The Book Isn’t Always Mightier Than The Adaptation

Okay before I get lynched by fans Harry Potter/Twilight/LOTR/Hunger Games/Da Vinci Code/and just about any story with fans, moving from medium to medium requires change and its not a new phenomenon, nor is it new that people are upset by changes. I’m not here to argue that as films are better than their source material, or even good, my argument is that its only bad one for version to be incomplete without the other.

Ancient History

So, I’ve spent a long term over the years studying texts that were originally part of oral traditions, but over Millennia were converted from a spoken medium to a written medium. The transformation of the oldest stories is fascinating, and if our current culture existed then, a whole lot of people would have been stoned for some form of blasphemy in the conversion of stories as the historical game of Chinese whispers that is oral tradition.

Actually, as it happens, people have died for presenting unfaithful accounts of history and legends. So I guess modern sensibilities aren’t so modern, just less extreme and more easily reported and repeated.

The earliest known stories came from the Lascaux caves in Southern France, it is a series of images progressing through a time period, covering the rituals and the hunt of the people at the time, it’s a story. It’s worth noting that spoken language of some variety probably came about somewhere between 100,000 and 60,000 years ago,  so I’d like to think the story telling was around long before someone thought to record it on a wall.  Continue reading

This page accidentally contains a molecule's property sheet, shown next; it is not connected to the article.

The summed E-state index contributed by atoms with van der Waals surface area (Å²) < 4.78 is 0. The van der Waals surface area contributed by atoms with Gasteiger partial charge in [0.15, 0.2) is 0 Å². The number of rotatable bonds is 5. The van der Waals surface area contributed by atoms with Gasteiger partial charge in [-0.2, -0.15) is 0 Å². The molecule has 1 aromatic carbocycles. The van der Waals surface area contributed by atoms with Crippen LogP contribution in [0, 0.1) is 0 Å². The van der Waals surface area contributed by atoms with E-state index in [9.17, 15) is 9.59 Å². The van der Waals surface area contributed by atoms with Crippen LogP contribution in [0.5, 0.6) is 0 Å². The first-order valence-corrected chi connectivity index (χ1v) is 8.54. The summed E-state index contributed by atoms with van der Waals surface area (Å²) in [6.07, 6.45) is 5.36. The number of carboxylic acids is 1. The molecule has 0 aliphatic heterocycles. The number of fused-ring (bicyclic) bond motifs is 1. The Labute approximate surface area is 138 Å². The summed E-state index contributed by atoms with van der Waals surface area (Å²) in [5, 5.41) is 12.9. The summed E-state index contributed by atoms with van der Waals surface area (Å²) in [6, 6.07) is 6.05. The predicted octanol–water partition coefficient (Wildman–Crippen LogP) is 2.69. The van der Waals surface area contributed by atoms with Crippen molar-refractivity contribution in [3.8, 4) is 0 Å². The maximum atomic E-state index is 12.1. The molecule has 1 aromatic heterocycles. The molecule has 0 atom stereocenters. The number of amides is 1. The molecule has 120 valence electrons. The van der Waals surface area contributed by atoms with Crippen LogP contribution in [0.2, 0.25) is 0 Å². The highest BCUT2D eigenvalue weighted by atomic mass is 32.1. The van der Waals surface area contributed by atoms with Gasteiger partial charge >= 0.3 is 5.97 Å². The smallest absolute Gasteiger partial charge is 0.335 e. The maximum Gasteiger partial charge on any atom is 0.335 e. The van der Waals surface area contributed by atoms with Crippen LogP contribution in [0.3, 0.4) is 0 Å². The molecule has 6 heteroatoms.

Poetry Season on the BBC

It’s always great when poetry gets media focus, it is one of the great things about the BBC, and definitely something that proves the license fee is needed. I doubt advertisers would have any interest in poetry – look what happened to Richard and Judy, that was a ratings winner, it’s book club was a major influence on the book charts, and still it was booted to some random minor Sky channel, and then promptly retired.

The BBC is currently running a poetry season (no doubt the appointment of the new Poet Laureate, and the positive media coverage, with hits on the new story on the website, helping influence the idea). Last night Griff Rhys Jones was on a program on the Beeb called “Why Poetry Matters”, haven’t had chance to watch it yet, but will do this afternoon. Here’s the program description from iPlayer:

Griff Rhys Jones makes a passionate and personal plea for poetry, exploring how verse has the power to enlighten, entertain, stimulate and seduce.

Griff dissects Keats with Simon Armitage, views a line-up of poetic dandies with Andrew Motion and encounters an experimental poem made from a dozen beach balls. He celebrates W.H. Auden’s Night Mail with a team of railway drivers, takes a Shakespearean masterclass with Nick Hytner and is thrown into the bardic bear pit at a poetry slam.

If you’re in the UK you can watch it on iPlayer, the link is http://www.bbc.co.uk/iplayer/episode/b00kmtyn/Why_Poetry_Matters/

I’m watching it as I write this, some amazing poetry readings, and some wise words as to the importance, and impact of poetry among society. I may write  a proper review of it later.

There’s also a whole Poetry season website here:  http://www.bbc.co.uk/poetryseason/

I’ve been going through it today, and it’s well worth spending some time on. I did get caught up short though, they’re doing a vote for the Nation’s Favourite Poet, and I figured “Oh yeah, ace, I’ll have a bit of that!”, as you do, only to find myself torn over the choices. I’m intending on doing a post at some point in the future to explore my love of various poets, so I don’t want to spoil that in this post. However, let me just cover the poets on whom I am torn, and briefly why.

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